Making Chinese Soldiers Shiver (<i>Shinbei no hiyakasare</i> 清兵の冷やかされ ) from the series 'Hurrah for Japan! One Hundred Victories, One Hundred Laughs' <i>Nihon banzai hyakusen hyashushō</i> (日本万歳 百撰百笑)

Kobayashi Kiyochika (小林清親) (artist 1847 – 1915)

Making Chinese Soldiers Shiver (Shinbei no hiyakasare 清兵の冷やかされ ) from the series 'Hurrah for Japan! One Hundred Victories, One Hundred Laughs' Nihon banzai hyakusen hyashushō (日本万歳 百撰百笑)

Print


02/1895
9.4 in x 14.1 in (Overall dimensions) Japanese woodblock print
Signed: Kiyochika
Publisher: Matsuki Heikichi
Calligrapher: Nishimori Takeki
Museum of Fine Arts, Boston
Waseda University The title of this design utilizes a play on the meanings of hiyakasu, “to chill” or “to laugh at.” The series title, literally “One Hundred Selections, One Hundred Laughs,” is a pun on the expression “One Hundred Battles, One Hundred Victories” (both pronounced “Hyakusen hyakushô”).

Quoted from the Museum of Fine Arts, Boston web site.

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Sarah Thompson in Undercurrents in the Floating World: Censorship and Japanese Prints wrote on page 91: "The Japanese soldiers of the Sino-Japanese War prints, in their elegant European-style uniforms, are rather unrealistically contrasted to grotesque pigtailed Chinese in gaudily colored costumes, who clearly represent the forces of backwardness. Little sympathy is shown for the plight of the enemy, except in a few instances illustrating the nobility of Japanese officers who display a patronizing compassion toward the Chinese."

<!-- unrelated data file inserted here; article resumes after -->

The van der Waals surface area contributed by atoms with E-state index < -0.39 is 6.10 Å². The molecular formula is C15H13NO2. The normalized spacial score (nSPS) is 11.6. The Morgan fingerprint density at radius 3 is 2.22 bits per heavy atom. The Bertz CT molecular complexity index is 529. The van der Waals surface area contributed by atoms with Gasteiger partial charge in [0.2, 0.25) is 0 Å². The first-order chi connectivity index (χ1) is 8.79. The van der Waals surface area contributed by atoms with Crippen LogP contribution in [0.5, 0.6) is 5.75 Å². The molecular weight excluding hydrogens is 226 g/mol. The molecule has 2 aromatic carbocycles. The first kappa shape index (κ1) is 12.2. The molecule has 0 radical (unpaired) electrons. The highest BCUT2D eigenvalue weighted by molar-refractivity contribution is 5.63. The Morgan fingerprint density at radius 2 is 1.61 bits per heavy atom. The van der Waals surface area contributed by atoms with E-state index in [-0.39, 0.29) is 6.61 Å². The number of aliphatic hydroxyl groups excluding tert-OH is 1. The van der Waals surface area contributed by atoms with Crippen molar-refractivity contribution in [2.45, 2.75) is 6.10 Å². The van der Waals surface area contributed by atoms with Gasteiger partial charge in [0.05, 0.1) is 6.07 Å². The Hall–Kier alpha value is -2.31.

Thompson continued: "In addition to the triptychs, another category of prints dealing with the wars were humorous single-sheet prints exemplified by Kiyochika's series Nihon Banzai - Hyakusen Hyakushō (Long Live Japan: One Hundred Victories, One Hundred Laughs). The series was originally produced in 1894-95, with a new series using the same title and format in 1904-05 [for the Russo-Japanese War]. Texts by Koppi Dōjin (pseudonym of Nishimori Takeki, [西森武城] 1861-1913), a writer for Marumaru Chimbun, were paired with cartoons by Kiyochika. Thanks to these texts, the meaning of the pictures is much easier to decipher than in the case of the "Kiyochika Punch" series of 1881, but the complicated puns, both verbal and visual, are very difficult to translate. The usual point of the humor is the weakness and cowardice of the enemy..." (Ibid.)

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There is another copy of this print in the St. Louis Museum of Art.


Daikokuya Heikichi (大黒屋平吉) (publisher)
Senso-e (war prints) (genre)